The Department of Communication and Rhetorical Studies (CRS) creates skilled and versatile communicators prepared for the diverse professional and personal contexts they will come to understand, pursue, and influence.

[Above, student-athlete Asa Goldstock and CRS student shares her Syracuse Story and what she loves about the university]


Faculty research publications

Books, journal articles, book chapters


Areas of emphasis for undergraduates

Unlimited career opportunities


Faculty and student awards

Given at the campus, national and international levels

A Degree that Grows with You

Our undergraduate program is ideal for those students who wish to acquire communication skills that are highly valued by employers across numerous industries, including the media, business, politics, law, education, public affairs, public relations, and marketing. Our graduate program provides first-rate training in communication research and pedagogy, preparing graduates for competitive careers within academe or for diverse career opportunities outside it.

Learn from Experts

The CRS faculty is made up of active scholars who are absorbed in the study of communication and rhetorical studies. They conduct original research, present their work at national and international conferences, and write books or publish essays in scholarly journals. This enables them to share cutting-edge perspectives with students and keep their teaching up-to-date with current trends in the field of communication studies.

A Vibrant History

We’re proud of our department’s long history at Syracuse University. Launched in 1910 as the Department of Oratory, CRS is one of the nation’s first academic programs devoted to the study of communication and rhetoric. Throughout our evolution, our department has been housed in the College of Visual and Performing Arts, where our programs have benefited from close association with the disciplines of art, design, transmedia, drama, and music.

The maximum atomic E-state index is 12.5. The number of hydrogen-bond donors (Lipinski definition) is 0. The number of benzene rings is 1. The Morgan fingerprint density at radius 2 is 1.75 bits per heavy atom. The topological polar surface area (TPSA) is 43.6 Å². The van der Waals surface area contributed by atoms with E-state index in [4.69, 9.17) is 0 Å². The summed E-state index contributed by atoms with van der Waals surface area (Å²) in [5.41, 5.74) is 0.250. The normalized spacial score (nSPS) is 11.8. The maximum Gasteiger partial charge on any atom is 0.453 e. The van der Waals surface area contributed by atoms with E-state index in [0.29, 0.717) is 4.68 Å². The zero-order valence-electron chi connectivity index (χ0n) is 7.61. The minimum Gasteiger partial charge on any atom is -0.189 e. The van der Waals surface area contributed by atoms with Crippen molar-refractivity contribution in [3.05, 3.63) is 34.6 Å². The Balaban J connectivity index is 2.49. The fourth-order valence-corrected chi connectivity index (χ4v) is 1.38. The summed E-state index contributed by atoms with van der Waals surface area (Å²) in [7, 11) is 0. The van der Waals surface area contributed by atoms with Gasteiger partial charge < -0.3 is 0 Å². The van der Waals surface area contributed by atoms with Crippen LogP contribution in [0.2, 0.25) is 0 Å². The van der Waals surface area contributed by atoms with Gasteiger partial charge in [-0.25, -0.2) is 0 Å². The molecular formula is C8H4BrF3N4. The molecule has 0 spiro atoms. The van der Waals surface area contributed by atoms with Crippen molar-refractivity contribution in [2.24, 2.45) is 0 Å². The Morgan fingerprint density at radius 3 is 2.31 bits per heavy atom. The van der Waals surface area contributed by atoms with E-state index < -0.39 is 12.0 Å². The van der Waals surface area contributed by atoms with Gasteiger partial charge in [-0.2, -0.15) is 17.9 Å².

Message from the Department Chair

Dear CRS Students,

On behalf of the entire CRS community, I hope that you finished your spring semester well. We are proud of your resilience and grace as you adapted to the challenges of pandemic learning.

CRS faculty and staff are currently hard at work planning for the upcoming academic year. The University will continue monitoring the pandemic, making decisions based on the best available public health information. What is certain is that, whatever happens, CRS is up to the challenge. We’ve already begun contingency planning with faculty and staff to ensure a coordinated, department-wide response. Our goals are twofold. The first is to maintain the department’s longstanding teaching excellence through the high quality and consistency of CRS courses. The second is to ensure the well-being of students, both in terms of their physical safety and their academic—and by extension, professional—development. The CRS degree has long prepared students to navigate diverse communication contexts skillfully, ethically, and with a high degree of versatility. In the coming months, these outcomes will be increasingly critical, especially for students who will soon find themselves on the job market. CRS faculty and staff are committed to equipping students, and the networks that support you, with the tools needed to overcome the challenges posed by the COVID-19 crisis, and beyond that, to find ways to thrive personally and professionally.

Charles E. Morris III
Professor and Chairperson, CRS